The north London derby has regained some of its mystique in recent years. With Tottenham’s emergence as title contenders, Arsenal now seem like rivals in more than just geographical terms.

And thus we go into the first Arsenal v Tottenham fixture of the season. An Arsenal side level on points with Manchester City and a Tottenham team unbeaten in the league will surely make for a fine Sunday spectacle for all football fans.

But what of the neutrals? Who should they side with when the teams get things started at the Emirates? Here’s some guidance on the matter.

Pass or press?

(John Walton/EMPICS Sport)

Two different teams, two very different approaches. While Arsenal are famed for careful, quick passing exchanges much in the mould of Barcelona, Tottenham have become one of the better pressing teams.

Spurs’ Marco Bielsa-inspired approach is enforced by a combination of youth and energy, embodied by players such as Dele Alli, Kyle Walker and Erik Lamela.

Meanwhile, Arsenal’s controlled approach is anchored by masters of the ball such as Santi Cazorla and Mesut Ozil, and ambitious runners Alexis Sanchez and Aaron Ramsey.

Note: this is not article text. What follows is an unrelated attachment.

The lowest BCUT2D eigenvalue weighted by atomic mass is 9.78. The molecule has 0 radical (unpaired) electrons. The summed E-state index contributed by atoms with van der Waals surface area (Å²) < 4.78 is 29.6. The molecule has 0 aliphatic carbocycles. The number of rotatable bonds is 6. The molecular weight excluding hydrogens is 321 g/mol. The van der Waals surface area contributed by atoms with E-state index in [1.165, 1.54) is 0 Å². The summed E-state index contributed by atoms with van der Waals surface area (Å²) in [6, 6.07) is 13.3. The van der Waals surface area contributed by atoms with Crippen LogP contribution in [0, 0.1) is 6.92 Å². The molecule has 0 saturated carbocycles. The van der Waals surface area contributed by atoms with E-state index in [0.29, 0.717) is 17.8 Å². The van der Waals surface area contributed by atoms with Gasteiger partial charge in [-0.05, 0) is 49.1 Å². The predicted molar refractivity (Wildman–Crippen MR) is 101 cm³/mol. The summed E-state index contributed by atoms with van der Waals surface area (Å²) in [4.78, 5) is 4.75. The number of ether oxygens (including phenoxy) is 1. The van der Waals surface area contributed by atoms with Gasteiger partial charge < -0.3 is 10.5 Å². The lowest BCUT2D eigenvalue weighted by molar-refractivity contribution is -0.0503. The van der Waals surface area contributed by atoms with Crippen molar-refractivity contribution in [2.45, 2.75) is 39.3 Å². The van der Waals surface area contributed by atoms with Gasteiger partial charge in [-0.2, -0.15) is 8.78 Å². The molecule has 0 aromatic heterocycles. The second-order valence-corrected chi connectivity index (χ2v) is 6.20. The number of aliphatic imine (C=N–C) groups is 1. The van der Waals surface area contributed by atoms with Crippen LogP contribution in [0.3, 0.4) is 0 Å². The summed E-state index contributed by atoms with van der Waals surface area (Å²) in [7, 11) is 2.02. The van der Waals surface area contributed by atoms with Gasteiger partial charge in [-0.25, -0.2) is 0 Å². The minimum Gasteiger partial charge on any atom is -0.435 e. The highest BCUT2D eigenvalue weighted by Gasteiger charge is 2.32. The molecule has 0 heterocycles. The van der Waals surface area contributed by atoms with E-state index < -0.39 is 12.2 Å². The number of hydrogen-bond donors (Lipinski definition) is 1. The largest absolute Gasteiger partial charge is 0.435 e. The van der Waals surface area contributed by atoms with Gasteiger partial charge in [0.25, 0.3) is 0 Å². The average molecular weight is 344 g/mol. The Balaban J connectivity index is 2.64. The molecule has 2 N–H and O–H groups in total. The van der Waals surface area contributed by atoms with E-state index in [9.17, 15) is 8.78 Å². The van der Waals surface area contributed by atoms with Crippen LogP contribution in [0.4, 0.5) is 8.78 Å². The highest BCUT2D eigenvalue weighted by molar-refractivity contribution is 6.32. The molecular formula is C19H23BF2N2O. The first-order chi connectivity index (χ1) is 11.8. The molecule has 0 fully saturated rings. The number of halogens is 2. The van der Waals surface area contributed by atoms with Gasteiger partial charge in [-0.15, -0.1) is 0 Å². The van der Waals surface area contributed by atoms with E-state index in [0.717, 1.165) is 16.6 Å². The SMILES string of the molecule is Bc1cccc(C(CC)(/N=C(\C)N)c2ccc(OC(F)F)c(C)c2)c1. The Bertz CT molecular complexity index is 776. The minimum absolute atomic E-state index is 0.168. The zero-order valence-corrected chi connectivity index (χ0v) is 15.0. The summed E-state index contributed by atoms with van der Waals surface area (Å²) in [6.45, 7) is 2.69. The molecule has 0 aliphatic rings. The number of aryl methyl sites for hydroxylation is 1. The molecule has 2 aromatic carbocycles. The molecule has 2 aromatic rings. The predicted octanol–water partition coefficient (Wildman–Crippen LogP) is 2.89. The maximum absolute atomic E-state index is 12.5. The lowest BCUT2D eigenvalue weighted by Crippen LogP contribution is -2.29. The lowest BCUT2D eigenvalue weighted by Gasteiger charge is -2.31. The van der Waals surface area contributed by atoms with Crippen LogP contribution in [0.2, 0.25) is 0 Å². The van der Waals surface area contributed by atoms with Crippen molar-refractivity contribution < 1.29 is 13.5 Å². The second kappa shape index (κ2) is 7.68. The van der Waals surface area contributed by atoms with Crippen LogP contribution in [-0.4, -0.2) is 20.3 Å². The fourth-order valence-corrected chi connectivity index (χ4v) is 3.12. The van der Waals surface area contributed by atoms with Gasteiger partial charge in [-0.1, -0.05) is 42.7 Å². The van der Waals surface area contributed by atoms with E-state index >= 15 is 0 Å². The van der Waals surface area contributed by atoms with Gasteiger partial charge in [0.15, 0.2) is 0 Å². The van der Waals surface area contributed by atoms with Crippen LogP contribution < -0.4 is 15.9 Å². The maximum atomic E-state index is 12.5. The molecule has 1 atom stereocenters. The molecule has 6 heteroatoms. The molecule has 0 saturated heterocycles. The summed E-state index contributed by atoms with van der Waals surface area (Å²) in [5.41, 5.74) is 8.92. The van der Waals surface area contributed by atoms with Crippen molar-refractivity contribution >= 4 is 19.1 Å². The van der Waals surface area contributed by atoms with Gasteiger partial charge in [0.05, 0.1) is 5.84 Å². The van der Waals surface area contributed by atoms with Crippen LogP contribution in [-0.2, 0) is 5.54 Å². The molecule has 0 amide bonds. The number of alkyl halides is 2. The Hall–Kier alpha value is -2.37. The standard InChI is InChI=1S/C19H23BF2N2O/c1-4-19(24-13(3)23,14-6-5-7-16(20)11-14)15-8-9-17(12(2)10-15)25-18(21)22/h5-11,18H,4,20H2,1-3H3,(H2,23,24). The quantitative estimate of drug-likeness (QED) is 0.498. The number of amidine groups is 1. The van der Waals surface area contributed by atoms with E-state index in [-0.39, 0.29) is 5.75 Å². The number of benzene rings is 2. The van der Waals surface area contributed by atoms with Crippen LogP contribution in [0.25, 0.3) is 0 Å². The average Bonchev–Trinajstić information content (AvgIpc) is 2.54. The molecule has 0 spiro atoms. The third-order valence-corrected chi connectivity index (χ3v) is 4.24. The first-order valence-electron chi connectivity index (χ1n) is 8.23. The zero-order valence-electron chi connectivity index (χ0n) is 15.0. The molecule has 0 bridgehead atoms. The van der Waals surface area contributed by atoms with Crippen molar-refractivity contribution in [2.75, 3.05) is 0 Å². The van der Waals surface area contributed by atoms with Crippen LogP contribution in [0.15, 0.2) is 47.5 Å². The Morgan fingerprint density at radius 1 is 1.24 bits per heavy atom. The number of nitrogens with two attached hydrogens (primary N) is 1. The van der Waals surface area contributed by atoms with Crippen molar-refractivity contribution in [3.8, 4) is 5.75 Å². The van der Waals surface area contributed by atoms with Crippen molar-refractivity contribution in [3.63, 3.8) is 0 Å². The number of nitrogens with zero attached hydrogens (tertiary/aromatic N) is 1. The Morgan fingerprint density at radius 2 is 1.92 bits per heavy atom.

Spurs put their approach to work in the 2-0 win against Manchester City, while Arsenal defeated Chelsea with their brand of the beautiful game. Which do you prefer?

Master or apprentice?

(Adam Davy/PA)

And with different styles, you guessed it, come different managers – and in many ways they don’t get much more different than these two.

Arsene Wenger is a 67-year-old veteran of the Premier League, managing the same club for 20 years with three league titles, six FA Cups and a Champions League final under his belt.

Mauricio Pochettino however is a 44-year-old who was playing club football for Espanyol as recently as 2006 (Wenger’s 10th year in the Arsenal job) and represents a new generation of coaches coming into the game.

Which is more to your liking? Master or apprentice?

Classic English striker or modern South American dynamo?

(Steven Paston/PA)

We think Harry Kane looks like a striker from the 1920s, with his quiffed hair, ingenuous face and rosy cheeks. A striker from a throwback era, with an all-round ability to make him a national treasure.

Meanwhile Arsenal’s main man up front is Alexis Sanchez. A short, dynamic South American forward with twinkly toes and an engine that runs for days.

Quite the contrast – which is your favourite?

Solo goal or long-range volley?

(Adam Davy/EMPICS Sport)

This is an important one, and if you haven’t made your mind up yet, maybe this will help. Solo goal, or long-range volley?

The reason we ask, is that we reckon Thierry Henry’s solo effort in 2002, and David Bentley’s 2008 volley from distance are the best goals from this fixture this century.

Henry’s goal had a pitch-length run, some wonderful shimmying and a supreme finish; Bentley’s volley had chest control and a great deal of distance to cover before it beat Manuel Almunia.

And if you still can’t decide, you’ll just have to let the teams help you make your mind up on Sunday.